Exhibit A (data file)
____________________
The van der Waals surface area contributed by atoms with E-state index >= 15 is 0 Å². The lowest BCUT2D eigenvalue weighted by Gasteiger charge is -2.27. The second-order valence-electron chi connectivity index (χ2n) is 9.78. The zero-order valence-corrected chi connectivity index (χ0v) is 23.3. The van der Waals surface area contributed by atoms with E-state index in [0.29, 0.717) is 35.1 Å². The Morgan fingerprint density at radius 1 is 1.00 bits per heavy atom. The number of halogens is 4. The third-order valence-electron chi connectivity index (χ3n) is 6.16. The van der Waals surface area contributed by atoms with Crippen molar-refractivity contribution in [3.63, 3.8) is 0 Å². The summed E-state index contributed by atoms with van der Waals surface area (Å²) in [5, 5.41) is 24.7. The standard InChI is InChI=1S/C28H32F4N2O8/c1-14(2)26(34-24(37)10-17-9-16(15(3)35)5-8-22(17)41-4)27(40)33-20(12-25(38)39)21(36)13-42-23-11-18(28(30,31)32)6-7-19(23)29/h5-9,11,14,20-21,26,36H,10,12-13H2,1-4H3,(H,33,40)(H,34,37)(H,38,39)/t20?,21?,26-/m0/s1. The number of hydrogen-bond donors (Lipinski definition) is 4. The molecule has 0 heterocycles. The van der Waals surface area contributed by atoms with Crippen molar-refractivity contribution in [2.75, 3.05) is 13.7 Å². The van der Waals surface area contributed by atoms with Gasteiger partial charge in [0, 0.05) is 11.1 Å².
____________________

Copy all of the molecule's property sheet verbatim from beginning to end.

The van der Waals surface area contributed by atoms with E-state index >= 15 is 0 Å². The lowest BCUT2D eigenvalue weighted by Gasteiger charge is -2.27. The second-order valence-electron chi connectivity index (χ2n) is 9.78. The zero-order valence-corrected chi connectivity index (χ0v) is 23.3. The van der Waals surface area contributed by atoms with E-state index in [0.29, 0.717) is 35.1 Å². The Morgan fingerprint density at radius 1 is 1.00 bits per heavy atom. The number of halogens is 4. The third-order valence-electron chi connectivity index (χ3n) is 6.16. The van der Waals surface area contributed by atoms with Crippen molar-refractivity contribution in [3.63, 3.8) is 0 Å². The summed E-state index contributed by atoms with van der Waals surface area (Å²) in [5, 5.41) is 24.7. The standard InChI is InChI=1S/C28H32F4N2O8/c1-14(2)26(34-24(37)10-17-9-16(15(3)35)5-8-22(17)41-4)27(40)33-20(12-25(38)39)21(36)13-42-23-11-18(28(30,31)32)6-7-19(23)29/h5-9,11,14,20-21,26,36H,10,12-13H2,1-4H3,(H,33,40)(H,34,37)(H,38,39)/t20?,21?,26-/m0/s1. The number of hydrogen-bond donors (Lipinski definition) is 4. The molecule has 0 heterocycles. The van der Waals surface area contributed by atoms with Crippen molar-refractivity contribution in [2.75, 3.05) is 13.7 Å². The van der Waals surface area contributed by atoms with Gasteiger partial charge in [0, 0.05) is 11.1 Å².